Holy Electrolytic Batman! It's a Lego wind turbine. Building it is one thing, but I guess I can somehow consider tinkering with it to be work-related and convince myself to being productive in the weekend while actively playing around. Also no, I don't think I can somehow make it transform into a three headed robot that breathes sliced bread and cries lemon tea.

Limited edition, you won't see it in a regular store anytime soon, I guess. The box claims to have 4999 pieces and the finished piece would be 66cm tall. Ryan, please refrain from showing off like a penguin.

Right, it's just that I won't be able to build it soon. I'll be away for two weeks trying to get some works done, learn as many things as possible (fact: I'm one of the least experienced at work) , and generally being a clueless foreigner when the time allows :D.

Well, it's not like the posting here can be much scarcer than it already is. Vi ses!

Saturday, October 11, 2008

Victory to the Tin

It is pretty embarrassing to say that I cannot recall even once to have worked with a soldering iron during my university days. I remember using breadboards quite often, and wire wrap once. Even then I didn't do the wire wrapping, I got the assembly programming part of the work because the wire wrapping part involved less head-scratching and hair-pulling, although it did involve more tedium.

The last reliable memory of me actually soldering something was in a final electronics project way back in junior high. That was over six years ago. SIX. Oh penguin, the irony is ironing my face flat.

Now I found myself in need of it again and, penguin, my soldering skill is terrible. My hand was shaking like mad, the tin was all over the wire like a silvery disease. Many terminals might have been shorted, I might get nightmares from that. I dearly hope I can finish this task nicely, and safely.

Friday, October 10, 2008

Enigmatic Conversations

Language barrier is tall. I mean tall. If you managed to climb it you might just be able to see north pole on one side and south pole on the other. I wasn't thinking about this much before, maybe because I didn't talk much and when I did, I didn't absolutely need it to be clear.

Well, few weeks back, I needed to instruct some people to build something for a lab. I needed to tell them where to put what and how to connect one thing to another and with what cable. A mistake and the thing might not work, may act wonky, perhaps smoking, and hopefully not exploding. Whatever the case, someone would want me tied on a hot plate and marinated in BBQ sauce. The problem was, obviously, how to get them to understand the instruction, since we're talking about language barrier and all.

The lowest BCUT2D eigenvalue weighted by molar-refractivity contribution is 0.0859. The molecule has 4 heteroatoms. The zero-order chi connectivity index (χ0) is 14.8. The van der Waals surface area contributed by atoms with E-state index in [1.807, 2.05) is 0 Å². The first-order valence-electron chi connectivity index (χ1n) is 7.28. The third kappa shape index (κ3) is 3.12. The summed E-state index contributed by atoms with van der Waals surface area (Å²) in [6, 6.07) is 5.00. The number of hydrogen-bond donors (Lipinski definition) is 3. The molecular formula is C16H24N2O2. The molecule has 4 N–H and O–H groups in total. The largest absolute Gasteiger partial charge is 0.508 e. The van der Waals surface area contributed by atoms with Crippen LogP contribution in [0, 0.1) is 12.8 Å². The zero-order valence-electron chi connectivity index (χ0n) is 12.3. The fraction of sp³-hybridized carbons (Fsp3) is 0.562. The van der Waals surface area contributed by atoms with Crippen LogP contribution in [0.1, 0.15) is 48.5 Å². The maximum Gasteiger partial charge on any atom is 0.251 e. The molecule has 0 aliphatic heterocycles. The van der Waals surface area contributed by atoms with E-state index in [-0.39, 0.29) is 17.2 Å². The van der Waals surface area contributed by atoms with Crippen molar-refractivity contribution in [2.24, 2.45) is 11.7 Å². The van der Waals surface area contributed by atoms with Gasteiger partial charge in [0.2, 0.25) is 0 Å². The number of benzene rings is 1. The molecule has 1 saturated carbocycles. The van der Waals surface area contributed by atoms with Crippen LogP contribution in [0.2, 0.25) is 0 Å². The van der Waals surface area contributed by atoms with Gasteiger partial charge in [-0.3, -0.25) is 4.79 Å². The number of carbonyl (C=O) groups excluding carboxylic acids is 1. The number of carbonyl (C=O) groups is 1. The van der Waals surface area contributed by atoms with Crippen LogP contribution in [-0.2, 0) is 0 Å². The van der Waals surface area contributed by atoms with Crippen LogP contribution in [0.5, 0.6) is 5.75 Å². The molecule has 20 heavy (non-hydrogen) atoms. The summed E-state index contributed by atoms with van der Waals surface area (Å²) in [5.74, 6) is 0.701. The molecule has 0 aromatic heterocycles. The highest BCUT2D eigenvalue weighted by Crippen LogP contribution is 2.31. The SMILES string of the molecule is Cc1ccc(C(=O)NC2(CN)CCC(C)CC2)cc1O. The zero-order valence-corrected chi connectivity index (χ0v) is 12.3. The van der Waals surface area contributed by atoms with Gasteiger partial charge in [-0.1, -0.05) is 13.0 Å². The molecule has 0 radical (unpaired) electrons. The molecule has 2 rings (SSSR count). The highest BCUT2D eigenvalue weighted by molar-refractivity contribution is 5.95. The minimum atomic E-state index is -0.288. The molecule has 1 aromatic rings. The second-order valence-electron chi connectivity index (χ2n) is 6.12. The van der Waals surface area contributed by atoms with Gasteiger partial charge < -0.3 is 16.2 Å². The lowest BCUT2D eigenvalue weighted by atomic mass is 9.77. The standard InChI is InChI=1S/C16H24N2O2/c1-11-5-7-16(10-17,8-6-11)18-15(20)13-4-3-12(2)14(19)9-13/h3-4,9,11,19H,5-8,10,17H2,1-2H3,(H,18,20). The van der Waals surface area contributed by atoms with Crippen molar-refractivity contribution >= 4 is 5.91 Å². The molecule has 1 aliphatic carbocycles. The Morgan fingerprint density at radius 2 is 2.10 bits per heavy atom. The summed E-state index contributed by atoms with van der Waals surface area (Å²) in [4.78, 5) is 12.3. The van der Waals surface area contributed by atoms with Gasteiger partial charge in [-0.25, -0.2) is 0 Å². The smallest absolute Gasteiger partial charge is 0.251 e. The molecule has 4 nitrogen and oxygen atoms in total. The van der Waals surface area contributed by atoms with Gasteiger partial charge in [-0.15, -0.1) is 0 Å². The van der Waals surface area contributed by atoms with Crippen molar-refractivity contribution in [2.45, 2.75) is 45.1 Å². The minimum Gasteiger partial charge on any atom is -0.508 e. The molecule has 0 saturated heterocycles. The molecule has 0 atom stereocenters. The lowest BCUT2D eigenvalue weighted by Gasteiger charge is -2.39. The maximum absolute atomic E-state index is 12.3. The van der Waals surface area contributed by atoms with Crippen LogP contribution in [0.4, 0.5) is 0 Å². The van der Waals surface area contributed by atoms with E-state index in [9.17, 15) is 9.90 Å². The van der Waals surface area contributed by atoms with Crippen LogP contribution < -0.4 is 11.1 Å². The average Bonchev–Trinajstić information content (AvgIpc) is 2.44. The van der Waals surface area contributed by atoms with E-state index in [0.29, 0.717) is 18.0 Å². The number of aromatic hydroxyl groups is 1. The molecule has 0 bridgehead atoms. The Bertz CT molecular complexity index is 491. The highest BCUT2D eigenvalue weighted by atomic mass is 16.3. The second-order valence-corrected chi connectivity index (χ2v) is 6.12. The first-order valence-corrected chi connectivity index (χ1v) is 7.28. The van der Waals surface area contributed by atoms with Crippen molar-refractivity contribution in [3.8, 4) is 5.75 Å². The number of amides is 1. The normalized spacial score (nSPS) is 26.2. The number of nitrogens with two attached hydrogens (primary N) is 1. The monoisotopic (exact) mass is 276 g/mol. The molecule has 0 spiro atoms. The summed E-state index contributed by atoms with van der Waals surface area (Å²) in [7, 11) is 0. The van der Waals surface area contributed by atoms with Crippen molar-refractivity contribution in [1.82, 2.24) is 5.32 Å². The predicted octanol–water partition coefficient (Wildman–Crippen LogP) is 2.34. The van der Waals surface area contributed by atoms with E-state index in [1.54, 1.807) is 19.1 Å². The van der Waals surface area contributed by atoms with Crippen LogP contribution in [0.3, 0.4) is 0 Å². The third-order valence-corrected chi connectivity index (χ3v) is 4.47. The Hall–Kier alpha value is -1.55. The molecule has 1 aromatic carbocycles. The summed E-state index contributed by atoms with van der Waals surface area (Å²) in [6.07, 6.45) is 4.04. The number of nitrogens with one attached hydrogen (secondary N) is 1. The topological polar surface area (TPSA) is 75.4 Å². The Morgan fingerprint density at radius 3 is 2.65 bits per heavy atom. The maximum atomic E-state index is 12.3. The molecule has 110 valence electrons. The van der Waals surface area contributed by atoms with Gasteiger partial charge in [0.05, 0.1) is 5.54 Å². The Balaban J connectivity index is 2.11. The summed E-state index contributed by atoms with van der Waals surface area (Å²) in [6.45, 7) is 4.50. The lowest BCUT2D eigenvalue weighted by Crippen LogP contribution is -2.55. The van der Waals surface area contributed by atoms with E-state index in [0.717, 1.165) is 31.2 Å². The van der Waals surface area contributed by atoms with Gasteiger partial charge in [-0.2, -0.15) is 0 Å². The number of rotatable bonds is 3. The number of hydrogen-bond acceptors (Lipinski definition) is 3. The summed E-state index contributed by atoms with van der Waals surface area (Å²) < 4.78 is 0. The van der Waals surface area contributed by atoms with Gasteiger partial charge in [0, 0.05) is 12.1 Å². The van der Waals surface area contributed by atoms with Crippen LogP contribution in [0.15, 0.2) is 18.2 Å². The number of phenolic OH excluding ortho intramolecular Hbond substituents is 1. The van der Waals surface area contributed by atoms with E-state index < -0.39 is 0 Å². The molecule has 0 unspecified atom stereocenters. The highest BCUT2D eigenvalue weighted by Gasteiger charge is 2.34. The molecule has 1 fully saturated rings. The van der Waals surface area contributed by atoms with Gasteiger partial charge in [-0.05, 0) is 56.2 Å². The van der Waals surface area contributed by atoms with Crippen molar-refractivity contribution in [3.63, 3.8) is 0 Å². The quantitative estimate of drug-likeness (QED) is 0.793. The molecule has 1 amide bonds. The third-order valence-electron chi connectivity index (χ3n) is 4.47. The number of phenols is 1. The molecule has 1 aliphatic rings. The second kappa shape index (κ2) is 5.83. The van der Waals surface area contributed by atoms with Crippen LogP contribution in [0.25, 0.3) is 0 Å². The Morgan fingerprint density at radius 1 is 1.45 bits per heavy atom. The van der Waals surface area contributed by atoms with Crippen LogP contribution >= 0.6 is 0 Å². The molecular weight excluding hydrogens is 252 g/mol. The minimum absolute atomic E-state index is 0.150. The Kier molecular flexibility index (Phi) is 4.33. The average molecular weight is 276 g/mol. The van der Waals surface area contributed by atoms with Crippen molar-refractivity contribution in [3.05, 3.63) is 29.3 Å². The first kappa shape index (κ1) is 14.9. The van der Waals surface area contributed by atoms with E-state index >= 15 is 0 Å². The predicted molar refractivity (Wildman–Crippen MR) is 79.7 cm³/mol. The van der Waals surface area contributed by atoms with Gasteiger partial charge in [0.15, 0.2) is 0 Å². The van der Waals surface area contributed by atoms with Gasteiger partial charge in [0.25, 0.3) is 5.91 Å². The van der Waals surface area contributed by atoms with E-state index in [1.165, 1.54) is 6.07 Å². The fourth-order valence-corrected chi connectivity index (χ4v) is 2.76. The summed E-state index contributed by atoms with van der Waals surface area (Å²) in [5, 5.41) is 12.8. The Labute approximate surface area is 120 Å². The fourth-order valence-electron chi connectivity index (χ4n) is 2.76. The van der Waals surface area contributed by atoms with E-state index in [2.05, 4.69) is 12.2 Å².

The first few hours were smooth. Their supervisor was on site and I could tell him whatever needed to be done and he'd relay it. That didn't last forever, of course. I was then barely getting through with a lot of finger pointing, hand flinging, and imaginary cable routing -while making funny faces. A glimmer of hope then shone: one of them knew Malay. Good, if I use my Indonesian carefully enough, things might just get easier. It did get easier, but not without quite some adaptation. I could get almost all words he said, and after some hours I thought I was pretty sure about the construct.

Miraculously, things went pretty effective after, even the delicate, detailed parts of the project could be done without (very) major glitch. That person's cooperativeness might just be the biggest factor for this to work. The conversations went in at least three languages (fractured English, approximate Malay, lots of hand gestures and funny faces), but the purpose was still one. That was pretty amazing.

The tradeoff might be me trying to hold myself from ending every other sentences with 'ah', and passing 'can' as affirmative response for a few days when I finally got back in the office.